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Scholars Strategy Network's No Jargon

No Jargon, the Scholars Strategy Network’s weekly podcast, presents interviews with top university scholars on the politics, policy problems, and social issues facing the nation. Powerful research, intriguing perspectives -- and no jargon. Find show notes and plain-language research briefs on hundreds of topics at www.scholarsstrategynetwork.org/nojargon.
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Scholars Strategy Network's No Jargon
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Feb 21, 2018

Ballot questions let voters decide on big issues. But with ad campaigns and special interests, reliable information can be hard to find. Professor John Gastil outlines an innovative solution—give a small group of citizens all of the information they need to make up their minds and share their findings with fellow voters.

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Feb 14, 2018

Raising taxes on the rich encourages job creators to skip town. Or so say some economists and policymakers. This week, Professor Cristobal Young dispels the myth of millionaires leaving high tax states and shows the many ways the wealthy are invested in the places they live.

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Feb 7, 2018

Prescription drugs are expensive. But for years, a little-known program has given some hospitals discounts to help them provide care for low-income and uninsured patients. Professor Sayeh Nikpay explains why this program is now under fire and what this means for America’s safety net.

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Jan 31, 2018

We all want innovative policies that propel our nation forward. But getting things done in DC isn’t always easy. This week, Thomas Kalil joins us to share some of the practical lessons he learned during his years working in the White House—have a concrete plan of action, make it easy, and don’t worry about who gets the credit.

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Jan 24, 2018

In 1965, the passage of the Voting Rights Act helped secure equal access to the ballot, and it has enjoyed bipartisan support ever since. Right? Professor Rhodes shows how, over the years, politicians who publicly supported this law worked behind the scenes to dismantle it.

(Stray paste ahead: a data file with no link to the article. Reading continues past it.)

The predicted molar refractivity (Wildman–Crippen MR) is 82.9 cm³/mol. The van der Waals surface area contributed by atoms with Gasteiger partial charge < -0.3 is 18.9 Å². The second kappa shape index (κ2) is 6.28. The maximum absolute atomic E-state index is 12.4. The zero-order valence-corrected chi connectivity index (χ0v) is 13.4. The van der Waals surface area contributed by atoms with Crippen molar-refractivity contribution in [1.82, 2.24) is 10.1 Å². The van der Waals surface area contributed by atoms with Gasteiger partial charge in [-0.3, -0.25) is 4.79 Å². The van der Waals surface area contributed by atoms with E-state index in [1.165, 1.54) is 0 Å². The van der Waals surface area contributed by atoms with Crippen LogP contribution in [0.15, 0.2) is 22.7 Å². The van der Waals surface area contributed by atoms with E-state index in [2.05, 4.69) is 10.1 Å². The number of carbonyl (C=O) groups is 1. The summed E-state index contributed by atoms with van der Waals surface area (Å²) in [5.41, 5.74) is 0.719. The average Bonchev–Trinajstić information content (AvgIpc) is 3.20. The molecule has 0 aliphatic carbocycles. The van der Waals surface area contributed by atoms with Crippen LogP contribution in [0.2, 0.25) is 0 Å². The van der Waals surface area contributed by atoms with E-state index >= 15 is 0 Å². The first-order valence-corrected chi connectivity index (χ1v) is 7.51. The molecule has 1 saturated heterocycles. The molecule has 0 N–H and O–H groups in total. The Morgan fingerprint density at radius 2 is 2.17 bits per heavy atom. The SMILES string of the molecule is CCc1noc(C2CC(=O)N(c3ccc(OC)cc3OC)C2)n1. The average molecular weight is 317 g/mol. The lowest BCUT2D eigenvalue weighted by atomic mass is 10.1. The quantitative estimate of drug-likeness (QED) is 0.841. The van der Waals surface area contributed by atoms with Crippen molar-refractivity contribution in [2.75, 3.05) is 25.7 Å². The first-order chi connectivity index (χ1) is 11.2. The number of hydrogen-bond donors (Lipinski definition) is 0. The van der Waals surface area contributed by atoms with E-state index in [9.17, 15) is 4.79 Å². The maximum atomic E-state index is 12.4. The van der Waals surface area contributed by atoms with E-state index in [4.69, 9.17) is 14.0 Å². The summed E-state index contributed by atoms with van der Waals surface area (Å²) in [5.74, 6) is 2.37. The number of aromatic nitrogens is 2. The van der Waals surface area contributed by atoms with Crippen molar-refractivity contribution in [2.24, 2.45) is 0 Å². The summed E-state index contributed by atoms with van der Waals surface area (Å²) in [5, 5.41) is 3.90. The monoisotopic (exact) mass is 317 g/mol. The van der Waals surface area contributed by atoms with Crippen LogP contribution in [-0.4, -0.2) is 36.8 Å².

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Jan 17, 2018

The 2018 midterms are rapidly approaching and voters want to believe they’re going to make rational choices at the polls. But as Professor Casey Klofstad explains, there is an unexpected factor influencing voter behavior and affecting our elections—the tone of a candidate’s voice.

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Jan 10, 2018

A $50 citation, $100 in court costs—for many Americans navigating the criminal justice system, fines and fees like these add up quickly. Professor Alexes Harris reveals why local governments charge convicts to pay for the justice system and how this disproportionately burdens marginalized people and communities.

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Dec 27, 2017

Professors all across the country have expertise that can improve public policy, but how can they get their research into the hands that matter? Professor Lee Badgett provides the tips and tools scholars need to make these connections in the new year and tells the stories of a few successful public professors.

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Dec 20, 2017

Trust in our governments is low, and seems to only be getting worse. Professor Donald Kettl explains why widespread distrust plagues governments around the world, what this means for democracy, and how, if at all, governments can earn back our trust.

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Dec 13, 2017

Republicans and Democrats alike have complained about the speed with which the recent tax bills are going through Congress. In light of this, we’re bringing you an archive episode with Professor James Curry who explains that lacking expertise, staff, and time, most members of Congress rarely get to analyze or contribute to the bills on which they vote.

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Dec 6, 2017

Nicole Bedera and Miriam Gleckman-Krut stay post-interview to discuss their ideas for changing university policies on campus sexual assault.

Dec 6, 2017